Supreme Court says 'people's court' should decide on euthanasia, 'Living Will'
New Delhi: The Supreme Court on Monday refused to pass any order on passive euthanasia and said Parliament, or “people's court”, should decide on its legality.
The court also left it on Parliament to take a call on the right of terminally-ill persons to execute 'Living Will' not to prolong their lives by putting them on life support systems.
The Centre accepted the court's observation and said the issue was complex.
It even gave an example in the court on complexities involved in taking a person's life and said Formula One legend Michael Schumacher is “being kept alive for years in the hope he will wake up from his coma one day”, The Hindu reported.
The Constitution Bench of the Supreme Court, headed by Justice Anil R Dave, posted the next heaing to July 20 till when it will wait with an “unwritten hope” of the government or Parliament finalising the law on passive euthanasia.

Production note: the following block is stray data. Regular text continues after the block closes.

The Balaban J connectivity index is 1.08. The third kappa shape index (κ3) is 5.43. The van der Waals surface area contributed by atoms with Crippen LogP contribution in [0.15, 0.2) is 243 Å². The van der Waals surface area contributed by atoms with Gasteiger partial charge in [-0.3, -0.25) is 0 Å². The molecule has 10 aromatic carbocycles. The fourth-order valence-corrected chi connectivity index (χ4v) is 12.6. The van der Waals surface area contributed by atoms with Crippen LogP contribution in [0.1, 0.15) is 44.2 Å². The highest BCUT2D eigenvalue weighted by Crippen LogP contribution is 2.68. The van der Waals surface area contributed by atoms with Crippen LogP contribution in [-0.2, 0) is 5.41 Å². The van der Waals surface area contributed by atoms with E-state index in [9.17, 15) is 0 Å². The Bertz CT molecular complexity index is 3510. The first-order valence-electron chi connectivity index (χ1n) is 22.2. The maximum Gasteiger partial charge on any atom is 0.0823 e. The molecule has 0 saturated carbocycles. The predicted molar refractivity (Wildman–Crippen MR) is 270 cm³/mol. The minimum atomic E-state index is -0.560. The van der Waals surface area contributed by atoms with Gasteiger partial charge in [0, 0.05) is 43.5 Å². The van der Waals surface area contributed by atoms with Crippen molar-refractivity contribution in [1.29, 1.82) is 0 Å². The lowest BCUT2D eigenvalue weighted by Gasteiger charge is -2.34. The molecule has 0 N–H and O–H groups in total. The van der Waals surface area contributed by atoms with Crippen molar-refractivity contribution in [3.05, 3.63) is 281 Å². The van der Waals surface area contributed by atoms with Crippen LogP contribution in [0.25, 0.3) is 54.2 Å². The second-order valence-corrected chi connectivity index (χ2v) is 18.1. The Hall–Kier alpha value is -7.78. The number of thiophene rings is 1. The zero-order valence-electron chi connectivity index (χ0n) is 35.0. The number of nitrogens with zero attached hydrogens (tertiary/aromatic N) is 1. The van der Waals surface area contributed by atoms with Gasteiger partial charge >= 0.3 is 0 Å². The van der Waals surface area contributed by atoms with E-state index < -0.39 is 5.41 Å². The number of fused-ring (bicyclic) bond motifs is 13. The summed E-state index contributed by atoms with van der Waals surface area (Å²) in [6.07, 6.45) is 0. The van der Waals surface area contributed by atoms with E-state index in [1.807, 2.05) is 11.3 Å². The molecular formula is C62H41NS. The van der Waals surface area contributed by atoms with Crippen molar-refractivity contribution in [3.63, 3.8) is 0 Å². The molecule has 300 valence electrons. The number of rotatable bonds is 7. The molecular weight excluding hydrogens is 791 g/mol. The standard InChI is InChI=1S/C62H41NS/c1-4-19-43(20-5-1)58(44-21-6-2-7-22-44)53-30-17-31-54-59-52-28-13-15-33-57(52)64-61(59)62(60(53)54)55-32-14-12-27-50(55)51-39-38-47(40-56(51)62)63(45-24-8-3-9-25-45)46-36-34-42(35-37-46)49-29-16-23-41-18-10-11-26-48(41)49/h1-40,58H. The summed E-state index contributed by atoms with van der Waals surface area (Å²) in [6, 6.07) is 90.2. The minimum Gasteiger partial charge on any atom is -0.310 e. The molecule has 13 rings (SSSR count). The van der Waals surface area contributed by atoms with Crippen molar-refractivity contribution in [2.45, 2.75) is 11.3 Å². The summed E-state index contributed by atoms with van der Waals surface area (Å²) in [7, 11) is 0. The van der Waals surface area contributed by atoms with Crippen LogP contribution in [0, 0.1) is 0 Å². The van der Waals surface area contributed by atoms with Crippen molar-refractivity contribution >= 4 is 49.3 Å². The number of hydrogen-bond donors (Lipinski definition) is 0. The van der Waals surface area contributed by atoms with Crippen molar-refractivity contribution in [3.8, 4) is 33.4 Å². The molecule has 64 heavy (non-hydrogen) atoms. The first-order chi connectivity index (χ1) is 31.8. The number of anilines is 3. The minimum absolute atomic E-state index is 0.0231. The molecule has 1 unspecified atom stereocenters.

“Ultimately it is whether you want a verdict from this court or a ‘people’s court's’ verdict. Such issues are better decided by the people's court,” Justice Kurian Joseph said.
Additional Solicitor General PS Patwalia opposed the plea of NGO Common Cause and its advocate Prashant Bhushan that the court should consider and pass an order at least on the limited issue of Living Will, till a legislation is enacted.
The bench was also of the view that "it is something which should be debated in peoples' court, i.e. Parliament."
More from India
More from World
More from Sports
More from Entertaiment
- Panel discussion on how Pampore attack destabilized India's relation with Pakistan
- Panel discussion on how Pampore attack destabilized India's relation with Pakistan - Part II
- Panel discussion on how Pampore attack destabilized India's relation with Pakistan - Part III
- Hafiz Saeed warns of jihad to free Pak rivers from India
- Maysore Maharaja Yaduveer ties knot with princess Trishika of Dungarpur